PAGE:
JOURNAL ARTICLE

Convexity subarachnoid haemorrhage has a high risk of intracerebral haemorrhage in suspected cerebral amyloid angiopathy

D Wilson, I C Hostettler, G Ambler, G Banerjee, H R Jäger, D J Werring
Journal of Neurology 2017, 264 (4): 664-673
28154972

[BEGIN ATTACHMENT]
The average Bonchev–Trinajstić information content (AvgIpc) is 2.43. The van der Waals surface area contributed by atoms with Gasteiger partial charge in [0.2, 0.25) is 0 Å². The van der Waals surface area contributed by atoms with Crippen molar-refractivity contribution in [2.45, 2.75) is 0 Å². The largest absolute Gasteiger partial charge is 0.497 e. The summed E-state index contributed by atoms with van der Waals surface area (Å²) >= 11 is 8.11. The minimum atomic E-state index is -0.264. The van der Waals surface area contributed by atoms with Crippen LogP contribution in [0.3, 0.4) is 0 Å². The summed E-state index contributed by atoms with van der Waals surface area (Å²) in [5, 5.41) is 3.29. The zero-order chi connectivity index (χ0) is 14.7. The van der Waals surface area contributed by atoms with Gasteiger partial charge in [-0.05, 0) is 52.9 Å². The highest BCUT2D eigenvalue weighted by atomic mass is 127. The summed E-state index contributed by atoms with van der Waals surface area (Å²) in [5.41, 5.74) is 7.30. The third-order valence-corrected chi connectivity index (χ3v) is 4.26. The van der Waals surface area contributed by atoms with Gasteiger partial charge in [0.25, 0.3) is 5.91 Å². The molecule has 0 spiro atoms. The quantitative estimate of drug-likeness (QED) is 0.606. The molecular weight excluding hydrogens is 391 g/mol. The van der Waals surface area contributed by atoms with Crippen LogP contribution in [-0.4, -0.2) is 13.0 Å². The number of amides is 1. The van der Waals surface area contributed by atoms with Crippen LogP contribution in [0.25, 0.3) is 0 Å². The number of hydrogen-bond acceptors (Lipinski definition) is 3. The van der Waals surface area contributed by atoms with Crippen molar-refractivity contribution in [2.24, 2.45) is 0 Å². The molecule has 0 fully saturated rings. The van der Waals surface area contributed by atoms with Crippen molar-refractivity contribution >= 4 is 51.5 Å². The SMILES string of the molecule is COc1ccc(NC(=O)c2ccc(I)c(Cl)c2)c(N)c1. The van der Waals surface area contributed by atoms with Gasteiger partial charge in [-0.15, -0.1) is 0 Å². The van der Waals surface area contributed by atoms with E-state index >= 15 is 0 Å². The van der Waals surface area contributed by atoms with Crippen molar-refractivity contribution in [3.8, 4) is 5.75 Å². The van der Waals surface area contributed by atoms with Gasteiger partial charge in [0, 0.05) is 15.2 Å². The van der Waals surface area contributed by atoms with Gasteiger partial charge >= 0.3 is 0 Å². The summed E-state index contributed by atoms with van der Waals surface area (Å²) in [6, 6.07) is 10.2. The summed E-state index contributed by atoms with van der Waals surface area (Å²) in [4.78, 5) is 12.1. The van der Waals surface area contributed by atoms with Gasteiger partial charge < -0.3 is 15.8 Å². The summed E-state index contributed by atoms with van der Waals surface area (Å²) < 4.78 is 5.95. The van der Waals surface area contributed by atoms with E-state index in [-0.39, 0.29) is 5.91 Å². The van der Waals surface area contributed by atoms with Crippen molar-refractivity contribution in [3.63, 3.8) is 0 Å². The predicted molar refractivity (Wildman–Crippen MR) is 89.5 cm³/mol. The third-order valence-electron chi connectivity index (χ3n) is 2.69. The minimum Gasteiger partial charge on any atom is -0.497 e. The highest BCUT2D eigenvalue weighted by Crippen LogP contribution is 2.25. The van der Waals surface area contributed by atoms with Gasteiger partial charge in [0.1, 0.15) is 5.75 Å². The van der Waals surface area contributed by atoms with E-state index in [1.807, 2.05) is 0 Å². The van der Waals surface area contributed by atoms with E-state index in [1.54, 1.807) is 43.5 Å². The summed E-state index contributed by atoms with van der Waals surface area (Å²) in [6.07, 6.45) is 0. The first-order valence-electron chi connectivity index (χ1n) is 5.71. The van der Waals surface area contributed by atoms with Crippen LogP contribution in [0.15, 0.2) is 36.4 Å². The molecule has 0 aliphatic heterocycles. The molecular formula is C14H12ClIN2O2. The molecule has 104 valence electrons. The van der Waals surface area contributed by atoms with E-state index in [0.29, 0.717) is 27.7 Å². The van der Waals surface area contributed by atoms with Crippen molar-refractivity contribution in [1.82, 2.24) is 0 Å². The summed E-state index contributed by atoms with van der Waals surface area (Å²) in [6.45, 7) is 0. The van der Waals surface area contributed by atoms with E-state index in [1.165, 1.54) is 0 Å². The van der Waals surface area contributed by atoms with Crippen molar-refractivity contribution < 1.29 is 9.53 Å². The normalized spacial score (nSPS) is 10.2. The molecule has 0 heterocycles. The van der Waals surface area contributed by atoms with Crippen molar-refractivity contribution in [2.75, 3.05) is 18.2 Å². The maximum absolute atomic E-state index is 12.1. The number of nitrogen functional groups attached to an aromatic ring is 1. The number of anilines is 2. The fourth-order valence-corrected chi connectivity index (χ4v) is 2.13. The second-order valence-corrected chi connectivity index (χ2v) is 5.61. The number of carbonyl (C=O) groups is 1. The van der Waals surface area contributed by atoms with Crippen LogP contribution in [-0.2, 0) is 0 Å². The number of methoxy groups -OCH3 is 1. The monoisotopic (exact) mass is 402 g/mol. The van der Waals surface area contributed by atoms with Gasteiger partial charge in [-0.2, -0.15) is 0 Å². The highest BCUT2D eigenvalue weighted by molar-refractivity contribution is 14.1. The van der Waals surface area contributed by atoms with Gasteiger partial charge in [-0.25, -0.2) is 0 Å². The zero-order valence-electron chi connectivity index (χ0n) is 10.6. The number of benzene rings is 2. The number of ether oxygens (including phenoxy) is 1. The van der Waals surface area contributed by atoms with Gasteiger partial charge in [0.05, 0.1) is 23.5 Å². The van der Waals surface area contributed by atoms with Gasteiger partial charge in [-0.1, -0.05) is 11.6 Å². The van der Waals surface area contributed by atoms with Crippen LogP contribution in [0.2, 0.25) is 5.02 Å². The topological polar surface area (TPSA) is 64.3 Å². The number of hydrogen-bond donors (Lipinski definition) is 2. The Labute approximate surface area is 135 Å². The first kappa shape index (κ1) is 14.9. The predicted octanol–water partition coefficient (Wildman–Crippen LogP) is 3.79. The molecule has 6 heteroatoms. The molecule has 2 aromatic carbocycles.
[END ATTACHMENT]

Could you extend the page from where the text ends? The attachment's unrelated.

The risk of future symptomatic intracerebral haemorrhage (sICH) remains uncertain in patients with acute convexity subarachnoid haemorrhage (cSAH) associated with suspected cerebral amyloid angiopathy (CAA). We assessed the risk of future sICH in patients presenting to our comprehensive stroke service with acute non-traumatic cSAH due to suspected CAA, between 2011 and 2016. We conducted a systematic search and pooled analysis including our cohort and other published studies including similar cohorts. Our hospital cohort included 20 patients (mean age 69 years; 60% male); 12 (60%) had probable CAA, and 6 (30%) had possible CAA according to the modified Boston criteria; two did not meet CAA criteria because of age <55 years, but were judged likely to be due to CAA. Fourteen patients (70%) had cortical superficial siderosis; 12 (60%) had cerebral microbleeds. Over a mean follow-up period of 19 months, 2 patients (9%) suffered sICH, both with probable CAA (annual sICH risk for probable CAA 8%). In a pooled analysis including our cohort and eight other studies (n = 172), the overall sICH rate per patient-year was 16% (95% CI 11-24%). In those with probable CAA (n = 104), the sICH rate per patient-year was 19% (95% CI 13-27%), compared to 7% (95% CI 3-15%) for those without probable CAA (n = 72). Patients with acute cSAH associated with suspected CAA are at high risk of future sICH (16% per patient-year); probable CAA might carry the highest risk.

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